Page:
In practice, ensuring the collective performance of EEs remains a challenge due to the strong pull that firms have on their employees through the employment relationship. Scholars approach this performance challenge from either an ‘organizing process’, or a ‘structural entity’ perspective. Those treating EE performance as an organizing process analyse the relationship between EE members and factors that contribute to EE performance such as inter-organizational learning and improvements (Alguezaui and Filieri 2014; Barratt 2004; Braziotis and Tannock 2011; Filieri and Alguezaui 2012). Those taking a ‘structural entity’ perspective focus on controlling the inter-organizational relationship by synchronizing intra- organizational performance measures into EE-measures and adding additional measures when needed; or by establishing and interrelating EE specific measures (Bititci et al. 2005; Folan and Browne 2005; Kamauff et al. 2004; Magoulas et al. 2012).
However, neither perspective addresses the underlying firm-centric logic upon which organization design, and therefore the present performance management and measurement systems and the employment-relationship pull, is based (Gulati et al. 2012). An omission that Lehtinen and Ahola (2010) alluded to when comparing the central principles used in well-cited performance measurement articles and in EE articles. They found that the use of intra-organizational performance measures conflicts with the need for inter-organizational collaboration and therefore proposed: incorporating the customer in the EE; using unified measures to align the different firms’ goals within the EE; reformulating the hierarchical role and control of managers in EEs. As such, indicating the need to develop and provide a “guiding economic logic for collective action, while allowing appropriate flexibility for this logic to be realized” (Gulati et al. 2012, p.581).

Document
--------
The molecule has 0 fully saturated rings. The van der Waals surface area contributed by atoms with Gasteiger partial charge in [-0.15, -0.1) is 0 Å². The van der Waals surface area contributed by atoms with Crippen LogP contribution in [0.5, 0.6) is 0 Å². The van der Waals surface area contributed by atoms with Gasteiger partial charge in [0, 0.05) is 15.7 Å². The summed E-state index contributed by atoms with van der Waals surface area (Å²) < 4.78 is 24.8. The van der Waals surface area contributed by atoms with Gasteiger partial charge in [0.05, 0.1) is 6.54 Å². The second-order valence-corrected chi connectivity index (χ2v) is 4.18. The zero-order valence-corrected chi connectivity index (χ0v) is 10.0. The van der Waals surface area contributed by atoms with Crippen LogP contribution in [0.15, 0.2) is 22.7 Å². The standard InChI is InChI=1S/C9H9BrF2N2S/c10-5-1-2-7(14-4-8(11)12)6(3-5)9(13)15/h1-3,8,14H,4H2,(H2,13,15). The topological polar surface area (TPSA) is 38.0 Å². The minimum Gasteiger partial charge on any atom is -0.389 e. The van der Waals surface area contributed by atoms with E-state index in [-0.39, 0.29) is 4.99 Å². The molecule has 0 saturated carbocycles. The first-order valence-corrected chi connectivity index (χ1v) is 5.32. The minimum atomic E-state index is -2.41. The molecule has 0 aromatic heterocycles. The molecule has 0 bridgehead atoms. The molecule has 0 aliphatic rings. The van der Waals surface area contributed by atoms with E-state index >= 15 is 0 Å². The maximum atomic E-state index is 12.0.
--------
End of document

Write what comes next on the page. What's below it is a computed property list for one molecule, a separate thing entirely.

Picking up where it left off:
In this paper, we propose using insights from the marketing literature on the Service Logic (Grönroos 2006, 2008; Vargo and Lusch 2004) to develop a guiding logic for collective action in EEs. The usefulness of the Service Logic perspective lies in the inherent role of supplying organizations as facilitators of, and potential co-creators in, the customer’s value creation process. In the Service Logic, value is not only created by the presence of service and product attributes for which a customer is willing to pay but also “arises in the customer’s space and through the customer’s using process” (Macdonald et al. 2011, p. 672). This concept of ‘value-in-use’ (Vargo and Lusch 2004) emphasizes a value co-creating interaction between suppliers and customers that starts with the customer’s value creation (Grönroos and Voima 2013) and encourages innovation towards sustainable resource use.